8. Hybrid names
Apsich — Apsikal — Kursich — Tuldila
Hun officer in the Byzantine army, about 580.  Apsik could be *Apsïq, Alanic *apsa, "horse,"  and Turkish -°k, -°q, "little horse."
A Byzantine general of Gothic origin;  if he was actually a Goth, he must have been one of those who "borrowed their names from the Huns" (Getica 58). Apsikal is Aps-ik-al.
Hunnic leader, about 395. If Kursich is, as I believe, Kurs-ik, Kurs can be compared with Churs, prince of Gardman in northeastern Armenia,  and the Ias personal name Hurz,  Ossetic xorz. 
See above and p. 405. Tuld- has nothing to do with , "train", in the Byzantine military language; the word is of Latin origin. 
There remain a small number of supposedly Hunnic names and words which have not been included in the preceding lists. The connection of the bearers of the names with the Huns was loose, if it existed at all. Some of these names and words, provided they were Hunnish, were possibly borrowed from other languages.
Byzantine captain, about 515. Bury (1923, 449) and Stein (1959, 2, 180) called him a Hun. John of Antioch (EI 14431), the only Greek writer to mention the man, says that he was of Scythian origin. In Romana 4622 he appears as mag. mil. Alathor or Alathort, which might be Germanic (see Schönfeld 1911, 11).
Altheim (Geschichte 1, 363) rightly rejects the often repeated assertion  that Donatus was a Hun king. Donatus may not even have been a Hun but a Roman who fled to the Huns as did later the physician Eudoxius.  The Latin name Donatus was extremely common in the fourth and fifth centuries. 
General of the East Roman army in 378, "of royal Scythian lineage" (, Zosimus IV, 25, 2). Modares was not a Hun, as some authors thought. No Hun could have held such a high position in 378. Modares was possibly a Visigoth. Zosimus (IV, 3, 4, 3) calls Athanaric the leader . The name seems to be the short form of a Germanic name beginning with Moda-; see Schönfeld 1911, 118.
Priscus, EL 12116. Moravcsik (BT 2, 274) erroneously calls him an envoy of Ruga. He was a client of the East Roman official Plinta.
Leader of mutinous Rugians in the northern Dobrogea who between 434 and 441 took, and for awhile held, Noviodunum. Val might be
Germanic, the ending is obscure. But this is no reason to call Valips a Hun. 
The name of the feeble-minded jester  has nothing to do with proto-Bulgarian ičirgü, in Latin transcription zerco or zergo. The ičirgü boila had a high rank; he was perhaps minister of foreign affairs.  There lay a world between him and the repulsive creature at whom Attila would not even look. Zerkon is probably a "Maurusian" name.
Var, the Hunnish name of the Dnieper,  is the same as bor- in Borysthenes, the Iranian name of the river. It means "broad, wide," Avestan varu-, Ossetic uäräx, urux.  Ptolemy's ,  the Kuban or one of its tributaries, is *var-dan, "the broad river," Urux, a left tributary of the Terek, "the broad one." The Huns and after them the Pechenegs took over the ancient Iranian name.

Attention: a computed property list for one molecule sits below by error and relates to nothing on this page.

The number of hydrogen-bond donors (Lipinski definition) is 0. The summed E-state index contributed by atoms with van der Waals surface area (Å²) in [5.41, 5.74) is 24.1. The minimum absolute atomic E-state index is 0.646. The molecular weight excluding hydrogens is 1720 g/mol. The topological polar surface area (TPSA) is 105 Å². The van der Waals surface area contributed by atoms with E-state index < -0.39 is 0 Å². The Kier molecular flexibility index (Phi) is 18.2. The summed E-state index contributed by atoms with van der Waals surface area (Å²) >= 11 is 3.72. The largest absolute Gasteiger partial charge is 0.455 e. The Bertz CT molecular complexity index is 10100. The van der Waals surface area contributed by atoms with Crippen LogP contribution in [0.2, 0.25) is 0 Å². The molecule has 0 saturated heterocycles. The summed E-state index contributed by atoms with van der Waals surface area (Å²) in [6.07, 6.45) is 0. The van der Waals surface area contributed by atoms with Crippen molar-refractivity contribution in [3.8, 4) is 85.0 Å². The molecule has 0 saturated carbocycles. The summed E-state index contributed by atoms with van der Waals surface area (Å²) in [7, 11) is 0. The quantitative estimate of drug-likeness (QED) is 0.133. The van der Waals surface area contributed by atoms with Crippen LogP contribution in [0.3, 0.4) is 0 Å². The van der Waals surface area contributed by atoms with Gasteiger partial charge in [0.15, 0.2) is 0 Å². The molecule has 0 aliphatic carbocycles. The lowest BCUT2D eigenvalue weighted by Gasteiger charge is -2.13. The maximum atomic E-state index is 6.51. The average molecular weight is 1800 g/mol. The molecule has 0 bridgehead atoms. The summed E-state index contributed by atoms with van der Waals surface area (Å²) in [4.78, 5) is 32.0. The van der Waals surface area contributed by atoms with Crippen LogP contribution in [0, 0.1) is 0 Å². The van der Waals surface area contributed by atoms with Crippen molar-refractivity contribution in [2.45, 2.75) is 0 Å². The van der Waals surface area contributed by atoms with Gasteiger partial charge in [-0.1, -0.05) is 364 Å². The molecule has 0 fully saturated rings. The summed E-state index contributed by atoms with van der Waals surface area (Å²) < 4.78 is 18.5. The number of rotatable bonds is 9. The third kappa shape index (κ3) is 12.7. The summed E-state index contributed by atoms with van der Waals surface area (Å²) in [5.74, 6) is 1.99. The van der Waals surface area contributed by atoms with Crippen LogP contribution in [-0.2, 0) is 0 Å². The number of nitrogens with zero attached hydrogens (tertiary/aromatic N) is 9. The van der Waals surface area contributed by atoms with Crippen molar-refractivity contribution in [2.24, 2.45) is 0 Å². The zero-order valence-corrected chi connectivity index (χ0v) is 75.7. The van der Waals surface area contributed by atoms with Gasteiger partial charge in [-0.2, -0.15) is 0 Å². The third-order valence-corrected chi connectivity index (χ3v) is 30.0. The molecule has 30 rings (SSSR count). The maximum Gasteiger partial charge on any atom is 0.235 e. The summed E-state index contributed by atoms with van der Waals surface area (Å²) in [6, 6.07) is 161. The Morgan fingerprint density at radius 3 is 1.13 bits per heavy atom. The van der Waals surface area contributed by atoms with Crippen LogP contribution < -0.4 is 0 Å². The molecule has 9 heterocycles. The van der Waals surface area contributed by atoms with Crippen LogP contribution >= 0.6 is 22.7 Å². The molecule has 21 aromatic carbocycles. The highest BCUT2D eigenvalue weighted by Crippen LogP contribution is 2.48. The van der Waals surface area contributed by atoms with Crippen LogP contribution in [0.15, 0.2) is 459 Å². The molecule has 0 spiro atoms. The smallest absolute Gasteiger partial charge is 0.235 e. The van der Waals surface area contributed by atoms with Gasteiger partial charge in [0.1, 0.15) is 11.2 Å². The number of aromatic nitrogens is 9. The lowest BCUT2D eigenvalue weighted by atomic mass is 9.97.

It is hard to understand why Pritsak  disregarded
these river names. The involved Chuvash etymology 
he offered has rightly been rejected by B. A. Serebrennikov. 
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423. Theoph. Sim. 672; 7317. An Avar general had the same name (Moravcsik, BT 2, 82).
424. Cf. , , (Zgusta 1955, §73, 281, 90). Ossetic digor æfsæ, "mare. "
425. John of Antioch, EL 14222.
426. Koriun 1927, 219; Gardmanorum princeps nomine Chors (P. Peeters, Analecta Bollandiana 51, 1933, 28).
427. Gombocz, MSFOU 30, 109.
428. For Turkish k, q < Iranian, cf. qormusta < xwrmzd.
429. A. Dain, Annnaire de l'institut de philologie et d'histoire orientales et slaves 10, 1950, 161-169.
430. E.g., Thompson 1948, 58; Moravcsik, BT 2, 119.
431. CM I, 662448.
432. Pritsak's Turkish etymology (1955, 43-44) is ingenious but unconvincing.
433. Priscus, HGM I, 2784. Noviodunum is the present Isaccea, not Neviodunum-Dernovo near Gurkfeld in Carinthia, as H. Mitscha-Märheim (Mitteil, d. anthropolog. Ges. in Wien 80, 1950, 224) and Ernest Schwarz (Forschungen und Fortschritte 28, 1944, 369) maintain. Valips rebelled against the East Romans.
434. As Polaschek (PW 17, 1194) and Moravcsik (BT 2, 223) do. Cf. Thompson 1948, 217-218.
435. Priscus, EL 1454, HGM 32422, 32520.
436. Beshevliev 169-170.
437. Danabri amnis fluenta. . . quam lingua sua Hunni Var appellant (Getica 12719-20.) Pritsak's assertion (1954b) that all scholars agree that the passage goes back to Priscus is wrong; neither Moravcsik nor Markwart, to whom he refers, says anything of this sort. The context points to Jordanes as the author.
438. Vasmer 1923, 65-66, and 1955, 1, 355; Abaev 1949, 183.
439. Ptolemy V, 8, 5; Waldanis in Armenian (Markwart 1896, 88).
440. Markwart 1903, 33; cf. E. Dickmann, Beiträge zur Namenkunde 6, 1955, 273.
441. Pritsak 1954b.
442. It rests on the assumption that the Chuvash v-prothesis is of a very early date. Magyar ökör, "ox," Turkish öküz, Chuvash , and or, oru, "thief," Chuvash , were borrowed at a time when in Chuvash the v-prothesis had not yet developed. Cf. M. K. Palló, AOH 12, 1961, 42-43.
443. AOH 19, 1966, 59.